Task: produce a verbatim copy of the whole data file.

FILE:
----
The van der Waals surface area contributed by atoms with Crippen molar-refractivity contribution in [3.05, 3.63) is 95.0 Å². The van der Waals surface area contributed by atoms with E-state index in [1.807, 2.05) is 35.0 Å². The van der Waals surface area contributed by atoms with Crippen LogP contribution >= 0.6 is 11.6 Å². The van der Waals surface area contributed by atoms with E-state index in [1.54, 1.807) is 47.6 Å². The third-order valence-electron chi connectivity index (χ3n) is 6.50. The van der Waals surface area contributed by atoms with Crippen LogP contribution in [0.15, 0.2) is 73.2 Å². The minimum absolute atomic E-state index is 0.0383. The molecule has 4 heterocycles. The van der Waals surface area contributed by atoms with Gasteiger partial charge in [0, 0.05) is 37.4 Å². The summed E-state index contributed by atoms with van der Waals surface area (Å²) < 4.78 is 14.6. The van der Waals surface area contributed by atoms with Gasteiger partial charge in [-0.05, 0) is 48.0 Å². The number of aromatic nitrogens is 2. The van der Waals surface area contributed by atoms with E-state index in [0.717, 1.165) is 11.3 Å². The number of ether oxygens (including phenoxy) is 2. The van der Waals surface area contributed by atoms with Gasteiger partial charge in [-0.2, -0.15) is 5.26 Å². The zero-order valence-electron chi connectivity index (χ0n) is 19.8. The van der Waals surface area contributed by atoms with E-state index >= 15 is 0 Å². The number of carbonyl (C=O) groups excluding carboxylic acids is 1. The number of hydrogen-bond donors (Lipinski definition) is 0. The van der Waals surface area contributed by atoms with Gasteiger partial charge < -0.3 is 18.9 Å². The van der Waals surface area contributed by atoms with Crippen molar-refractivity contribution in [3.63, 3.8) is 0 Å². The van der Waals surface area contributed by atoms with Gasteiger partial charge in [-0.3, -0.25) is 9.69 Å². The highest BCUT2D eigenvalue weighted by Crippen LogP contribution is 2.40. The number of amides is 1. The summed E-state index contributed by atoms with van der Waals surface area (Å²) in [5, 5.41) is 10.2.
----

The van der Waals surface area contributed by atoms with Crippen molar-refractivity contribution in [3.05, 3.63) is 95.0 Å². The van der Waals surface area contributed by atoms with E-state index in [1.807, 2.05) is 35.0 Å². The van der Waals surface area contributed by atoms with Crippen LogP contribution >= 0.6 is 11.6 Å². The van der Waals surface area contributed by atoms with E-state index in [1.54, 1.807) is 47.6 Å². The third-order valence-electron chi connectivity index (χ3n) is 6.50. The van der Waals surface area contributed by atoms with Crippen LogP contribution in [0.15, 0.2) is 73.2 Å². The minimum absolute atomic E-state index is 0.0383. The molecule has 4 heterocycles. The van der Waals surface area contributed by atoms with Gasteiger partial charge in [0, 0.05) is 37.4 Å². The summed E-state index contributed by atoms with van der Waals surface area (Å²) < 4.78 is 14.6. The van der Waals surface area contributed by atoms with Gasteiger partial charge in [-0.05, 0) is 48.0 Å². The number of aromatic nitrogens is 2. The van der Waals surface area contributed by atoms with E-state index in [0.717, 1.165) is 11.3 Å². The number of ether oxygens (including phenoxy) is 2. The van der Waals surface area contributed by atoms with Gasteiger partial charge in [-0.2, -0.15) is 5.26 Å². The zero-order valence-electron chi connectivity index (χ0n) is 19.8. The van der Waals surface area contributed by atoms with E-state index >= 15 is 0 Å². The number of carbonyl (C=O) groups excluding carboxylic acids is 1. The number of hydrogen-bond donors (Lipinski definition) is 0. The van der Waals surface area contributed by atoms with Gasteiger partial charge < -0.3 is 18.9 Å². The van der Waals surface area contributed by atoms with Crippen molar-refractivity contribution in [3.63, 3.8) is 0 Å². The van der Waals surface area contributed by atoms with Gasteiger partial charge in [-0.3, -0.25) is 9.69 Å². The highest BCUT2D eigenvalue weighted by Crippen LogP contribution is 2.40. The number of amides is 1. The summed E-state index contributed by atoms with van der Waals surface area (Å²) in [5, 5.41) is 10.2.